Arts & Culture

The Arab Answer To Hot Chocolate Hits New York

The Arab Answer To Hot Chocolate Hits New York

sah

It has been revealed that Arabs across the Middle East have been drinking a warm, thick drink with Israeli roots. At least that is what one journalist claimed in his review of sahlab.

Social media users have reacted angrily after claims by a website that sahlab is ‘Israel’s answer to hot chocolate’.

The poorly researched article claims that sahlab is “a hot drink that is to Israel what hot chocolate is” in New York City.

The article reviews one Israeli restauranteur’s introduction of “sachlav” in New York and consistently refers to the popular Arab drink’s ‘Israeli’ roots.

What the writer, Michael Kaminer, failed to recognize was that sahlab’s roots date back to before Israel was created as a state.

The hot drink, normally consumed in winter, was first introduced across the Middle East by the Ottoman Empire. In fact, a popular myth states that the name ‘sahlab’ is derived from the Arabic expression ‘hasyou al-thaalab’, which in English translates to ‘fox testicles’.

Despite this expression, sahlab is actually derived from the tubers of orchids which are dried and grounded up into flour. The drink was first popular in the Levantine region and Egypt, particularly during winter. The sweet, thick and delicious drink’s popularity spread to the extent that it was introduced in England and Germany before tea and coffee became everyday drinks.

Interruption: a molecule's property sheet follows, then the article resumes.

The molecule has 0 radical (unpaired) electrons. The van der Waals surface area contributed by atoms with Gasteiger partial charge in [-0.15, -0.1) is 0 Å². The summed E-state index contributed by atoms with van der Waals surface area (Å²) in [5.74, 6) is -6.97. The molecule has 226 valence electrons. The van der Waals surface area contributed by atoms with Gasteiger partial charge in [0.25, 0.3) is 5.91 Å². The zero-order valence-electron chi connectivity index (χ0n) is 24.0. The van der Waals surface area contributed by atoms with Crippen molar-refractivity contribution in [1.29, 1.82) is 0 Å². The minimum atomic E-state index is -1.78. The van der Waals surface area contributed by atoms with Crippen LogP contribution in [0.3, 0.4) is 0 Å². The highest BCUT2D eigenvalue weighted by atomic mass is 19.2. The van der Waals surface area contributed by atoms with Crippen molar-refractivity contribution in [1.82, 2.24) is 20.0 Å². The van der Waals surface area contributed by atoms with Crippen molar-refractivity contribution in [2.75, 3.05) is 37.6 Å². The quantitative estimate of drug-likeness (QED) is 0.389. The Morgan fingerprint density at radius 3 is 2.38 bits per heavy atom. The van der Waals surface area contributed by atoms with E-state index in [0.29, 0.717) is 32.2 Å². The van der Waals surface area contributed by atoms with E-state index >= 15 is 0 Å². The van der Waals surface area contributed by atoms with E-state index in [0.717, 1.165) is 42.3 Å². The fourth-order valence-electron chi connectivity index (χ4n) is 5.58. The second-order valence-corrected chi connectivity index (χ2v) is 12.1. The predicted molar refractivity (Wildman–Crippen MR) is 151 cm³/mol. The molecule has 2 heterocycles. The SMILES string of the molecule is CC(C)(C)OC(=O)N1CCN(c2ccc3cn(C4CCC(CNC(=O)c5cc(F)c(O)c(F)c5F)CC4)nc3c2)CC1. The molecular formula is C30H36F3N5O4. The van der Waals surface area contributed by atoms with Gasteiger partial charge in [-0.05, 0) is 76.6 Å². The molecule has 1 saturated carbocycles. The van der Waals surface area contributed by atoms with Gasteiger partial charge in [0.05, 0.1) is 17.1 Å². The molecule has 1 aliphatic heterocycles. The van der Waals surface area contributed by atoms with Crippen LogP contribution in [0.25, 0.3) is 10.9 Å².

It appears however some people are willing to ignore the drink’s deep-rooted Ottoman and Arab history. Because, in the end, would Americans read an article titled ‘The Arab Answer to Hot Chocolate Hits New York’?

A recipe for all those sahlab lovers!

Sahlab

Today, as it is difficult to find sahlab powder outside the Middle East, cornstarch is used as an alternative. Here is a recipe for all you sahlab lovers hoping to make it at home!

The Ingredients:

  • 4 cups of milk
  • 3 tablespoons of sugar
  • 2 teaspoons of rose water
  • 1 tablespoons of sahlab powder or 2.5 tablespoons of cornstarch
  • 2 tablespoons of chopped pistachios
  • Ground cinnamon on the top

The steps:

  1. Mix the powder with a few table spoons of milk.
  2. Place milk in saucepan and bring to a boil.
  3. Pour in the powder mixture and stir in with the milk, ensure heat is on low.
  4. Stir continuously until milk thickens (7-10 minutes normally)
  5. Stir in the sugar and rose water.
  6. Transfer to a cup, place pistachios, cinnamon on top.

How This Egyptian Food Cart Has Rocked New York City
Tattoos of Torture in Egypt: Taboo or Tradition?

Subscribe to our newsletter


Arts & Culture
@khairatmk

Mohamed Khairat is the Founder of Egyptian Streets.

More in Arts & Culture

‘The Black Box’: New Egyptian Initiative Supporting Local Artists

Mirna AbdulaalJune 22, 2019

Byhand African Artisans (BYHAA): A Dialogue Between Cultural Heritage and Innovative Designs

Egyptian StreetsJune 20, 2019

Farrah El Dibany Becomes the First Egyptian Mezzo-soprano to Win ‘Prix Lyrique de l’AROP’

Egyptian StreetsJune 20, 2019

Long-Awaited Naguib Mahfouz Museum to Open End of June

Egyptian StreetsJune 19, 2019

Taking a Closer Look at African Artists at the Cairo Biennale 2019

Henry H.C. WooJune 19, 2019

A Selection of Egypt’s Most Popular Summer Music Festivals Worth Attending

Egyptian StreetsJune 18, 2019

First Creative Entrepreneurship Event in Egypt For Women

Egyptian StreetsJune 16, 2019

12 Mesmerizing Shots That Capture the Nostalgia and Identity of Alexandria

Egyptian StreetsJune 13, 2019
Egyptian Streets is an independent, young, and grass roots news media organization aimed at providing readers with an alternate depiction of events that occur on Egyptian and Middle Eastern streets, and to establish an engaging social platform for readers to discover and discuss the various issues that impact the region.

© 2017 Egyptian Streets. All Rights Reserved.